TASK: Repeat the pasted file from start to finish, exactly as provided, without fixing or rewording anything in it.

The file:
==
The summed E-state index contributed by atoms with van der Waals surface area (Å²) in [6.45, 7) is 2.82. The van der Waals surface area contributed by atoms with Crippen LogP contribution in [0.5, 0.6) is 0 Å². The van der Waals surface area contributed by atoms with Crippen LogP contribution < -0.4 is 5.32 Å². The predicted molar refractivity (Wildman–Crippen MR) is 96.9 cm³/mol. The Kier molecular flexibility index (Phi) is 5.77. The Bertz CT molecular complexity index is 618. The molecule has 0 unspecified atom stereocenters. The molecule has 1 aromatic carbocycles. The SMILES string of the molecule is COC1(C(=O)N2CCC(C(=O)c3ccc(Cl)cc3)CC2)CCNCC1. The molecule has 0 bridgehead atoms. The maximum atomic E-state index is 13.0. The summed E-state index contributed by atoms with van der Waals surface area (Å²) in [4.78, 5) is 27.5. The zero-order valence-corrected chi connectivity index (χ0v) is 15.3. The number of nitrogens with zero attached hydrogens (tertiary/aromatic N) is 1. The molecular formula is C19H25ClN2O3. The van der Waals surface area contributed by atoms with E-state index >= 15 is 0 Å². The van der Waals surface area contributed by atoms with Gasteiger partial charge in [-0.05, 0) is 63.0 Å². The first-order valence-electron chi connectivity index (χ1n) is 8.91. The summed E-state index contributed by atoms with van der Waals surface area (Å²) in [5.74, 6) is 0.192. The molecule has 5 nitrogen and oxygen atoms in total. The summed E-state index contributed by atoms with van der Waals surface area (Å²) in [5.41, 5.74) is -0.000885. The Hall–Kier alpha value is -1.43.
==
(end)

The summed E-state index contributed by atoms with van der Waals surface area (Å²) in [6.45, 7) is 2.82. The van der Waals surface area contributed by atoms with Crippen LogP contribution in [0.5, 0.6) is 0 Å². The van der Waals surface area contributed by atoms with Crippen LogP contribution < -0.4 is 5.32 Å². The predicted molar refractivity (Wildman–Crippen MR) is 96.9 cm³/mol. The Kier molecular flexibility index (Phi) is 5.77. The Bertz CT molecular complexity index is 618. The molecule has 0 unspecified atom stereocenters. The molecule has 1 aromatic carbocycles. The SMILES string of the molecule is COC1(C(=O)N2CCC(C(=O)c3ccc(Cl)cc3)CC2)CCNCC1. The molecule has 0 bridgehead atoms. The maximum atomic E-state index is 13.0. The summed E-state index contributed by atoms with van der Waals surface area (Å²) in [4.78, 5) is 27.5. The zero-order valence-corrected chi connectivity index (χ0v) is 15.3. The number of nitrogens with zero attached hydrogens (tertiary/aromatic N) is 1. The molecular formula is C19H25ClN2O3. The van der Waals surface area contributed by atoms with E-state index >= 15 is 0 Å². The van der Waals surface area contributed by atoms with Gasteiger partial charge in [-0.05, 0) is 63.0 Å². The first-order valence-electron chi connectivity index (χ1n) is 8.91. The summed E-state index contributed by atoms with van der Waals surface area (Å²) in [5.74, 6) is 0.192. The molecule has 5 nitrogen and oxygen atoms in total. The summed E-state index contributed by atoms with van der Waals surface area (Å²) in [5.41, 5.74) is -0.000885. The Hall–Kier alpha value is -1.43.